Petra | Jordan. A rose-red city half as old as time
San Vicente | Palawan. Counting solitary strides.
Taj Mahal | India. A teardrop on the cheek of time
Catanduanes Island. Postcard-pretty slideshow.
Keep Kalm (at Kalanggaman Island | Leyte).
Nikko | Japan. See no evil, hear no evil, speak no evil in this UNESCO heritage town.
Counting temples in Bagan | Myanmar.
Chasing UNESCO World Heritage Sites in Sri Lanka.
Where to Stay? | Luxury, Backpacking & Glamping
Inaul Festival | Maguindanao. In homage of a weaving tradition
Rishikesh | India. a morning walk inside the Beatle's Ashram

On Assignment for Travel Time Magazine: La Inmaculada Concepcion de Malabon



I went to Malabon a few weeks ago to cover the La Imaculada Concepcion de Malabon fluvial parade, which also serves as a thanksgiving feast for the city's fishermen, in behalf of the popular "Travel Time Magazine" of Susan Calo Medina. Though, I have already written four articles on another travel magazine, the "Republic of 7107 Island Travel" this one is different, since it was my first time to go to a place and a festival with the assignment of writing about it. During my previous published articles, I just wrote it and submitted it as a contribution article and was fortunate that the publisher liked it, thus its inclusion in the previous issues. 

Mich Borlagdan

This one though, there is pressure involved - so with a notepad courtesy of my friend Mich, we went to Malabon on a very rainy Friday morning. It started with the associate editor of the magazine calling me while I'm at work on Thursday telling me about this assignment, since I still have to get my camera fix, I wasn't able to commit right away and still waited if I could borrow a decent camera from one of my friends.

Maria Rona Beltran

On a timely grace from the heavens amid the weeping sky, my friend Dazzle was able to said yes (along with a threat of bodily harm If I do not take care of her Nikon D90) and I was able to confirm for the assignment of covering the fluvial parade. The next day I commuted from our place in Bulacan - before that I emailed my boss informing of my sick leave, and jetted (or rode a bus) to Alabang early morning. Dazzle wants to come with me but since it was a Friday, she has to care for her 2 year old son and couldn't find a nanny right away.

Malabon Trike Tour

Another travel blogger friend Mich Borlagdan came on board and accompanied me, so with rain showing no signs of a letdown, we headed straight to Malabon by wading through a flooded street and almost having our jeepney bog down in the middle of a road where the floodwater has reached knee deep level. Good thing, Dazzle wasn't able to come or else she'd find her Toyota Prius car having to transform into a mini-submarine that would make Christopher Lao proud.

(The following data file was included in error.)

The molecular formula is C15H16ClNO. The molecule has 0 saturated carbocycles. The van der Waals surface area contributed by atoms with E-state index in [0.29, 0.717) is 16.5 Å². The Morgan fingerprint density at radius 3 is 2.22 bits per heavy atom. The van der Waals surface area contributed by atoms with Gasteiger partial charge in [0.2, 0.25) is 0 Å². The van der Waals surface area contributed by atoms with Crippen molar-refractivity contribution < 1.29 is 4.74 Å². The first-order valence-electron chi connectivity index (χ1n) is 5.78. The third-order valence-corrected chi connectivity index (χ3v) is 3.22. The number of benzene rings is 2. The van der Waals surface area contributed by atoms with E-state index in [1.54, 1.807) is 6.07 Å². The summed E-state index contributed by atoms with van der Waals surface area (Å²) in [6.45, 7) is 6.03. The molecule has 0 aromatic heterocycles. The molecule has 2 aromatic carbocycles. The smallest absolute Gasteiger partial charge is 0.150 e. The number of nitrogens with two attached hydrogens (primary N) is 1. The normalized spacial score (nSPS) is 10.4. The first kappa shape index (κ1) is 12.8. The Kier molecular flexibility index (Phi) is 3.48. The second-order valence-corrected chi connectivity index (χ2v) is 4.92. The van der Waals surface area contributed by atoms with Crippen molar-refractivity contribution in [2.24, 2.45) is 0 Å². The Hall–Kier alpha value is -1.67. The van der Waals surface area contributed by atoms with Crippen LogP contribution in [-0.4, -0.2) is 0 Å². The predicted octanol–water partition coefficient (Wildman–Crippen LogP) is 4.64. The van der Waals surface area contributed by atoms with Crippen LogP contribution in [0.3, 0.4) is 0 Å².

Monchet Lucas

After an hour we finally reached the place of our host. Mr. Monchet Lucas, a member of the family that owns Rufina Patis, greeted us with a friendly smile and quickly showed us around and went on to explain the history of the festival and how it came about to becoming their family's annual responsibility for the community to lead the fluvial parade.  

Mich Borlagdan

While waiting for the parade to start - we visited a nearby ancestral house, the Martinez House where we met a few people from the DOT along with Architect Richard Bautista - a prominent heritage conservation advocate and was the person shown in the popular online viral photograph of a barangay welcome sign in Butuan City. From the old house, we watched from the second floor window, the parade of the members of the Aglipay Church as it passed by. In spite of the rain, the participants danced to the beat and provided an awesome entertainment.

Dennis Murillo

At around 4 in the afternoon we saw the image of the La Inmaculada Concepcion de Malabon being carried towards the Rufina Patis factory, where a mass was held before the start of the fluvial parade. The town people morphed into a frenzied and euphoric state, as the statue of the Virgin Mary passed by. One could easily feel the unique festive mood is equal to their devotion to their church's patron saint. 

Mich Borlagdan

The fluvial parade lasted for about two hours wading through the Navotas river passing through the nearby shipyards and fishing community. The residents watched the parade from the windows and outside of their stilt houses. It was great to see amazement in their eyes and even for a short time they seem to forget about their problems. It was my first time to witness a fluvial parade and at night time it was, it made it more amazing. 



Anyway, watch out for the actual magazine write up coming in the 2nd quarter of 2012 issue of Travel Time Magazine, which will probably come out in April.